A teenage girl commuting by train to Boston had a harrowing experience 85 years ago. Christine Carter was a freshman at Radcliffe College in Cambridge. On the morning of Oct. 24, 1934, she was late for the morning train at the Silver Lake station.
The train, known as the Businessmen’s Express, originated in Nashua, N.H. It would only make one stop, and that was at Silver Lake. From there it was a fast 17-minute non-stop run to North Station.
She ran to the train on the track side and grabbed onto a hand-rail. She was unable to pull herself aboard, though, as the platform was down, blocking the steps. As the train accelerated, she found herself hanging on with one hand, with her pocketbook and briefcase in the other.
She was saved by a signal from a train traveling in the opposite direction. It was a rule that each train crew would carefully watch an oncoming train for any sign of trouble. The wave that a brakeman would always give was not a greeting, but a signal.
From the rear of the inbound train, the rear flagman did not see Christine hanging onto the side, but someone on the other train did. He gave the signal for an emergency stop. The flagman pulled the emergency brake valve and the train screeched to a stop, about a mile from the Silver Lake station.
The crew jumped down looking for the trouble. They found the girl, hanging on for dear life but unhurt.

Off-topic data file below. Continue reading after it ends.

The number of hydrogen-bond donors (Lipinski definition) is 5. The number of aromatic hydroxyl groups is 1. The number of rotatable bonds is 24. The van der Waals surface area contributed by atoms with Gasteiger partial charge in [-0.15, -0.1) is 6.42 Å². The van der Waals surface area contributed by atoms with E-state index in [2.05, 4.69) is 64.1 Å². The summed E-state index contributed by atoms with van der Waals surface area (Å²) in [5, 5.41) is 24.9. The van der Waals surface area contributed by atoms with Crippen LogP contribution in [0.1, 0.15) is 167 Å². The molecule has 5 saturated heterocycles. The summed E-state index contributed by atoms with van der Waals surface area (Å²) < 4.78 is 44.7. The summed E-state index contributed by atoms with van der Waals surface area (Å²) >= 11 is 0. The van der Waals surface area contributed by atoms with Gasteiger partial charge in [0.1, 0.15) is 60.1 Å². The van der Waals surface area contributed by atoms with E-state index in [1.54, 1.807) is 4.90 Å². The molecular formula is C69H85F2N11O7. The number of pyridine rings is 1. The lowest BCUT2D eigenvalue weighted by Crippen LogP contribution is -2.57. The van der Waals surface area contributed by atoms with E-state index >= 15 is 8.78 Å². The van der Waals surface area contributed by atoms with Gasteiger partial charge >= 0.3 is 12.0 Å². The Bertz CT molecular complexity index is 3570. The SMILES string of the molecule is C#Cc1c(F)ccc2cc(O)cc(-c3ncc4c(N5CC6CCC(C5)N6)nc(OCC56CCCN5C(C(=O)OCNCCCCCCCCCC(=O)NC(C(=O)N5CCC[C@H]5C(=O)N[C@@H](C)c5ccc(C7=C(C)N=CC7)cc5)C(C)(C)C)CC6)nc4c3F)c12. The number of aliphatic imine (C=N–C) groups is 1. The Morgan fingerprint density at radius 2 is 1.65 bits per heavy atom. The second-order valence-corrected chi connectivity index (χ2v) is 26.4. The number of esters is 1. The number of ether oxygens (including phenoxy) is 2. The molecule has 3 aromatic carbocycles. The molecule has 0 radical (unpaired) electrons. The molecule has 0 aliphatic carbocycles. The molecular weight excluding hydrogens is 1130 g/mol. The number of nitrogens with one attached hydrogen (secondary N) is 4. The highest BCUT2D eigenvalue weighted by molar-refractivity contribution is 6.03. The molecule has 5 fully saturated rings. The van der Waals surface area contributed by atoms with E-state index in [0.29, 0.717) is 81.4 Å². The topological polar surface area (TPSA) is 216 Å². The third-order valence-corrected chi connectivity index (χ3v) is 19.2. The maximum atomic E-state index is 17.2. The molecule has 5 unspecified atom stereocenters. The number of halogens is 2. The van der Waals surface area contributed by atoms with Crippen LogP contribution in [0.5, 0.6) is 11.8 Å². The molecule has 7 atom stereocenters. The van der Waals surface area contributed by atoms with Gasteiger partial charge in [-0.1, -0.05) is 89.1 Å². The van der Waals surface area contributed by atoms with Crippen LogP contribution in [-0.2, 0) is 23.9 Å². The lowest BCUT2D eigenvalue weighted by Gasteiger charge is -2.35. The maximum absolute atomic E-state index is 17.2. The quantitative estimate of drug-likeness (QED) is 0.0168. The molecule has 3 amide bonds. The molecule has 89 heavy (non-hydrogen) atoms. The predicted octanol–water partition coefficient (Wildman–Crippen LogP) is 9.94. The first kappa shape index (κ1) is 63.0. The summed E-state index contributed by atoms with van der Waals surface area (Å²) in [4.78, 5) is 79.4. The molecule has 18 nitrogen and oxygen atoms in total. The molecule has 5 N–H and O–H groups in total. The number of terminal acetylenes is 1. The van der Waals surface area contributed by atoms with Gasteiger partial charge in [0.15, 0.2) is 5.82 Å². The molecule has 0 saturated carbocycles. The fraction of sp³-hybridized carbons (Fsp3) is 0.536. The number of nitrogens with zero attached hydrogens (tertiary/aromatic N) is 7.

The story was reported in the evening edition of the Boston Globe, the same day.
That evening, she she settled down for an few hours of homework. She joked with her father, Robert Carter, saying she hadn’t been scared, but might have been if she had realized the train was an express to Boston.
Christine grew up at “The Elms” on Glen Road. Her mother was Dorothea Neilson, one of three daughters of Pop and Stina Neilson, who ran a summer boarding house there. Pop kept a farm there. Her other grandfather, William Henry Carter, had a farm on Shawsheen Avenue at Bridge Lane.
Robert Carter built a house on Shawsheen Avenue, and then built another next to Lubbers Brook on Glen Road, on the Neilson farm.
Dorothea Neilson’s picture appears on the back cover of Paul Chalifour’s book, Wilmington. She is in the back row at left, with a dark bow in her hair. The cover picture was cropped. However, on page 66, the same picture appears, with D. Robert Carter at far left in the back row.
Christine Carter graduated from Radcliffe in 1938 with an unusual degree, a Bachelor of Arts in physics. She taught science at Wilmington High School for two years, and then married Almon Allard in June 1941. They raised three children at Silver Lake, living in the house her father built.
She served as Sunday School teacher in the Congregational Church and as a substitute teacher at the high school. She also did some work for the Town Crier in its early years.
She became a careful student of Wilmington history and served for many years as secretary of the Gowing Family Association. Christine Carter Allard died in 2006.